The government’s top lawyer has quit, Scotland’s Advocate General has quit, even UK special envoy Amal Clooney has quit over the internal market bill (IMB).
Since its publication on Wednesday, 9 September, the draft legislation, which is to come into effect as soon as a transition period for Britain’s access to the customs union and single market ends, has caused a furor all over the globe.
The contentious bill has been drafted to ensure no there are no internal barriers to trade within the UK after Brexit. The main problem has been regarding certain provisions allowing the government to unilaterally override parts of the Withdrawal Agreement, an international treaty between the UK and EU.
In itself, the agreement over the final divorce deal between the UK and EU was sticky enough to finalise – the main sticking point being the Northern Ireland protocol.
As a sovereign nation, the Republic of Ireland remains in the UK, but Northern Ireland is part of the UK and will follow England, Scotland, and Wales to part with the bloc on 1 January 2021. Anyone in Europe is likely to recall the violent history between nationalists and unionists in Ireland and Northern Ireland, and after decades of conflict, a significant milestone in the form of the Belfast Agreement aka the Good Friday Agreement.
A key part of that agreement was doing away with checks at the border between Northern Ireland and the Republic to encourage social and economic integration and avoid police presence that could be targeted for terrorist attacks.
When the IMB gives ministers powers to “disapply” parts of the Withdrawal Agreement and allows checks on some goods traveling across the border, it sends alarm bells ringing – could a de facto border resume? Does this put in jeopardy the Good Friday Agreement?
The prospect was picked up immediately from as far as across the Atlantic, with presidential hopeful Joe Biden tweeting, “We can’t allow the Good Friday Agreement that brought peace to Northern Ireland to become a casualty of Brexit. Any trade deal between the US and UK must be contingent upon respect for the Agreement and preventing the return of a hard border.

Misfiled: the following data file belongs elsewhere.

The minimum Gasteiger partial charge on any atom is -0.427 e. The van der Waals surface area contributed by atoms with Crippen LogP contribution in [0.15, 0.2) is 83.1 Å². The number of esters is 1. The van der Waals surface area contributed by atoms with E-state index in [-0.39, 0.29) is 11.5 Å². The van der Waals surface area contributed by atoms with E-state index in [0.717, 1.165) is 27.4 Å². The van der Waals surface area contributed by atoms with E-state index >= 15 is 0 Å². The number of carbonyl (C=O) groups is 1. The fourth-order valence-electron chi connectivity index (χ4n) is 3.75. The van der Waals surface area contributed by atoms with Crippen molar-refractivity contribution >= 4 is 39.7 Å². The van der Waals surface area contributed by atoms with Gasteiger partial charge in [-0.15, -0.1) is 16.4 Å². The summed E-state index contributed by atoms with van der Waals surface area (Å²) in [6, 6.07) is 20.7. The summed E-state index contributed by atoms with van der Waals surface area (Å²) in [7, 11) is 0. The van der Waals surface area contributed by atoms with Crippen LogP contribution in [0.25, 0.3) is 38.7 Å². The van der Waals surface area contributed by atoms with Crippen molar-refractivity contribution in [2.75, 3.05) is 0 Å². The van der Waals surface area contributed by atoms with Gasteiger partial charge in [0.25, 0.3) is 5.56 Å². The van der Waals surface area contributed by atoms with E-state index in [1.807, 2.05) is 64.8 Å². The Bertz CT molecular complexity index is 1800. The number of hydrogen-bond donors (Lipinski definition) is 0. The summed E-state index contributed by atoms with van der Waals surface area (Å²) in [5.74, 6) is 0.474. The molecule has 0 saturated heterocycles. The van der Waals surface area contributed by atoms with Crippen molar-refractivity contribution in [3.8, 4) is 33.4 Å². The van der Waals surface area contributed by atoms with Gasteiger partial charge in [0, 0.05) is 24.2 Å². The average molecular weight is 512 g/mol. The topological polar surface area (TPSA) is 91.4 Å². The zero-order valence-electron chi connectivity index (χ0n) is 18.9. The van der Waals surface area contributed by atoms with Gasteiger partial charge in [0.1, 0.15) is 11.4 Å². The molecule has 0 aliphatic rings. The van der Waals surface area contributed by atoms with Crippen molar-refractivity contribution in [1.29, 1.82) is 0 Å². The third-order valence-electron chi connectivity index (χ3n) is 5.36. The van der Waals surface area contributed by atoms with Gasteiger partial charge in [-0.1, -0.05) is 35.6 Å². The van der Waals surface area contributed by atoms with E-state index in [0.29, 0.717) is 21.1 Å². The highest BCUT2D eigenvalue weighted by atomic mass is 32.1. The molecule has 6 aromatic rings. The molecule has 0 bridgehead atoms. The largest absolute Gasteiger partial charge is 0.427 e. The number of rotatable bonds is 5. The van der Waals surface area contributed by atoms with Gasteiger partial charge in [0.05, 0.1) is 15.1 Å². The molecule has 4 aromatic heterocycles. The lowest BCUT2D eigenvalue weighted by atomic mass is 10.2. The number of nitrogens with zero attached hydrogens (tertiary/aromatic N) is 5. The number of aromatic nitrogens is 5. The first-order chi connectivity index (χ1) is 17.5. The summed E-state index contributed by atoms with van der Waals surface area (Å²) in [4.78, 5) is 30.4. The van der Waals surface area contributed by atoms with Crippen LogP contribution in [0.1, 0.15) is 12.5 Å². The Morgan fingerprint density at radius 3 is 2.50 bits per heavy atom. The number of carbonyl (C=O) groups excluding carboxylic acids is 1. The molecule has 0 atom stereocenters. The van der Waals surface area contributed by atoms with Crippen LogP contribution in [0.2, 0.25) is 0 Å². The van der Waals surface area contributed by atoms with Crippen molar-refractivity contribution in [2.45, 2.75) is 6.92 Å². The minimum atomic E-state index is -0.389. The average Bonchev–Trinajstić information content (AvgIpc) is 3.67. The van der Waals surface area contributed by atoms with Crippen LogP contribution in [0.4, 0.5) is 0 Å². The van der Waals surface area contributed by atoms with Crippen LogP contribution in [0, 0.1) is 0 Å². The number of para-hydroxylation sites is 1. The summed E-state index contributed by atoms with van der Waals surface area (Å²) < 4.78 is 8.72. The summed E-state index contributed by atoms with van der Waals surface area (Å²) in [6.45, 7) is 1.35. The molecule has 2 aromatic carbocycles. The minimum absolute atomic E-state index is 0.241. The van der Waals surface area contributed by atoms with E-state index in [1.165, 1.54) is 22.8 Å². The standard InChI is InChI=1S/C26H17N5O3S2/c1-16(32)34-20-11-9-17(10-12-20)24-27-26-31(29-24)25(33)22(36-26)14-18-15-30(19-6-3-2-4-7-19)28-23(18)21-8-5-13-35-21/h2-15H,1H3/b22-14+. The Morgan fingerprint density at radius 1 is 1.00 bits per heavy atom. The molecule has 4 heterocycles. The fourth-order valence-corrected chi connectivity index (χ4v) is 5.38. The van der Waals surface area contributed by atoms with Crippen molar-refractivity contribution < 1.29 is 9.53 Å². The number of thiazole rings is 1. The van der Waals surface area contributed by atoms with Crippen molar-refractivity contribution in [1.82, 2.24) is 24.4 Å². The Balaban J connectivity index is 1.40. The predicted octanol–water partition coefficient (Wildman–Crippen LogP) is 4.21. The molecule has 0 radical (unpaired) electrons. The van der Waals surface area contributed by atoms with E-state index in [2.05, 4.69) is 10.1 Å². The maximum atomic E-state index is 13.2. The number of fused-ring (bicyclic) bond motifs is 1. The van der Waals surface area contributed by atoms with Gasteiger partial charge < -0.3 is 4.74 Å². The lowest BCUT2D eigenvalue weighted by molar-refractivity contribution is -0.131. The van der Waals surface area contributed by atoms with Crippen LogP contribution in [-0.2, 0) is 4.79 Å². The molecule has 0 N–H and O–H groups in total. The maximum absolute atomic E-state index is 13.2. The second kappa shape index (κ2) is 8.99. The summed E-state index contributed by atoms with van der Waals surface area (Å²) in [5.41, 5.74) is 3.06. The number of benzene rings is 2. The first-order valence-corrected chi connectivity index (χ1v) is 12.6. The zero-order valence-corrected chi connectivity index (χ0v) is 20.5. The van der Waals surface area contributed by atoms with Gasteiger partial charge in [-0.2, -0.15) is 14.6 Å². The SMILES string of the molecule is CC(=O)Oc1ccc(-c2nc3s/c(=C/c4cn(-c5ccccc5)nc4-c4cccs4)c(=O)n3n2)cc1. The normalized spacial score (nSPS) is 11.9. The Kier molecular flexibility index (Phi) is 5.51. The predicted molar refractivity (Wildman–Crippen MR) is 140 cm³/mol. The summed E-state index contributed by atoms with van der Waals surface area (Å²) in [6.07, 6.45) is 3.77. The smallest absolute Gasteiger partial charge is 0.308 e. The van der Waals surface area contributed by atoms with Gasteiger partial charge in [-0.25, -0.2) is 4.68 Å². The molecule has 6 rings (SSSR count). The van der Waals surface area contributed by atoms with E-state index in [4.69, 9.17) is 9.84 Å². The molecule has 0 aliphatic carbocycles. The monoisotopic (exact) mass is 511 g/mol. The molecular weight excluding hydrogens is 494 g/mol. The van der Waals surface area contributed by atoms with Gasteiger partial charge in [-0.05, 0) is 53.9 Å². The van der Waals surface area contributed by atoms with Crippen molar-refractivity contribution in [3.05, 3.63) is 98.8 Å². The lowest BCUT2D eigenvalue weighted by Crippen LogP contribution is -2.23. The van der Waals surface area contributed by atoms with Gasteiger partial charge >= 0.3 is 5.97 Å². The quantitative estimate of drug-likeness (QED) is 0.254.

Period.” Biden’s interest may lie in the fact he is Irish American, but also the role the Democrats played in peace negotiations at the time, as noted by Luke McGee in CNN’s online edition. This could be bad news for Prime Minister Boris Johnson should Biden see success in November’s US election. As McGee writes, the US has less interest in a trade deal than the UK, and as far as Biden is concerned, the unpopular decision to leave the EU put the UK at the back of the line for trade negotiations.
However, ask Stephen Daisley in The Spectator, and he’ll tell you the bill isn’t radical enough. Devolved nations have raised their own concerns over the bill for its potential to bypass Holyrood and other devolved administrations in decisions over standards. “I considered it sensible enough but wholly insufficient given the constitutional threat facing the United Kingdom,” he writes. To the Scottish Nationalist Party’s objections, he retorts they are “hyperbole”. In fact to keep the union together and defeat devolutionists from realising their nationalist ambitions – Scottish independence – much more reform is needed, he argues.
That is apart from the law-breaking part of course, which even Brandon Lewis MP, the Secretary of State for Northern Ireland, admitted the bill does.
As some concession, the powers that would have been conferred automatically to MPs is now subject to a vote, as part of a deal brokered with Tory rebels.
It still doesn’t solve the part where they break international law, a position Clooney found so “lamentable” she tendered her resignation as the UK’s special envoy on media freedom.
Despite legal officials not being able to reconcile the bill with the law, the Commons’ majority means it passed without much struggle.
However, progress is yet to be determined. As John Rental notes in The Independent, “The crunch point for this bill will come in the House of Lords, where the Conservatives have no majority and where even Brexiteer Tory peers such as Lord Howard and Lord Lamont think that repudiating treaties is a terrible idea”.
And of course, the EU is not thrilled about it either. Commission President Ursula von der Leyen has voiced her concern, and there have been murmurings of possible legal action against the UK. Part of Europe’s anger is down to the suspicion that Britain is trying to leverage a better trade deal. However, none of that has stopped negotiations continuing between the two parties, and the bill’s contents and trade deal is bound to occupy column inches over the coming weeks as the end of the transition period looms near.